The process of artists and royalties
The Resale Royalty Right for Visual Artists Act 2009 (Cth) allows visual artists to earn a royalty for secondary sales of their artworks. This provides visual artists with a revenue stream that extends beyond the initial sale of the work.
Given the length of time for which resale royalty rights are effective, it is important for artists to plan how to make best use of them over the long term as part of the estate planning process.
When are visual artists entitled to a resale royalty?
An artist is entitled to a resale royalty payment in the event that there has been a ‘commercial resale’ of an original piece of their visual art and if the artist is a ‘resident’ at the time that the ‘commercial resale’ took place.
A ‘commercial resale’ is a secondary sale of an artwork which has the following features:
- The ownership of the artwork was transferred from one person to another.
- The purchaser of the artwork paid $1,000 or more, including GST, for the artwork.
- The sale was conducted by or through an ‘art market professional’, such as an auctioneer, art gallery operator, museum operator, art dealer or other person who conducts business in the sale of artworks.
An artist will be a ‘resident’ for the purposes of the act if he or she was a citizen of Australia, a permanent resident of Australia, or a permanent resident of a reciprocating jurisdiction at the time of the commercial resale.
How much is the resale royalty?
Visual artists are entitled to a royalty of 5% of the purchase price in any ‘commercial resale’. Generally, the vendor will be to pay this amount.
How long does the resale royalty right continue for?
Artists and their successors can enforce the resale royalty right for 70 years after the last day of the calendar year in which the artist dies.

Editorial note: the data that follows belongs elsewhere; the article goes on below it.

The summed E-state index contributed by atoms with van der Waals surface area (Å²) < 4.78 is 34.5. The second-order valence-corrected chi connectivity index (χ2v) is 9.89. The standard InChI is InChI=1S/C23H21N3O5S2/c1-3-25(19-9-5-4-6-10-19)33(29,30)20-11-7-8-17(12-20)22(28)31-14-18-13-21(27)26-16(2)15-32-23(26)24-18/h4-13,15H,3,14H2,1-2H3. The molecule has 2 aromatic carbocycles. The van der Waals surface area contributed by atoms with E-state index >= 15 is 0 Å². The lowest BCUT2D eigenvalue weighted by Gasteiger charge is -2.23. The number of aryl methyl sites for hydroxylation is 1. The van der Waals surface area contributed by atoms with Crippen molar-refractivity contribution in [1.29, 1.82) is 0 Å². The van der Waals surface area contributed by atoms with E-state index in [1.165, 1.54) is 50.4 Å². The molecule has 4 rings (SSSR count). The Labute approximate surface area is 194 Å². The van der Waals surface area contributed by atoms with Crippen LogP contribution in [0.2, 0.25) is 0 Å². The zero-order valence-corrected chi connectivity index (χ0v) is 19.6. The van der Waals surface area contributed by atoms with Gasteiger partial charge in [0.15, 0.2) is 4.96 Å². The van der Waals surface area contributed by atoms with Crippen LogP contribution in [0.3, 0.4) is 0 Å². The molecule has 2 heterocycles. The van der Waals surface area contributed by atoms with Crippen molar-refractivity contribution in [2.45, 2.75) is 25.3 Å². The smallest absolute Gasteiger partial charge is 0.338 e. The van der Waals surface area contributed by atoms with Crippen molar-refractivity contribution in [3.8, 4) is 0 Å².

Can the resale royalty be assigned or bequeathed?
Resale royalty rights cannot be assigned or sold. This does not prevent artists from assigning the income or monies earned as a result of a resale royalty right to another person, so long as the legal entitlement to the royalty rests with the artist.
Resale royalty rights can, however, be bequeathed to successors in a Will, if:
- The artist was a citizen of Australia, a permanent resident of Australia, or a permanent resident of a reciprocating jurisdiction at the time of his or her death.
- Each of the successors under the Will are citizens of Australia, permanent residents of Australia, or permanent residents of a reciprocating jurisdiction at the time of the relevant commercial resale.
- The successor under the Will is an individual, a charity, a community body, or a trustee who holds the right in trust for and individual, a charity or a community body.
We can help you make the most of resale royalty rights
Our experienced solicitors can help artists to enforce their resale royalty rights and plan the distribution of those rights under their Wills.
We can also assist art galleries and auction houses to comply with their requirements to pay resale royalties.
Call JFMLAW now to discuss your royalty rights situation.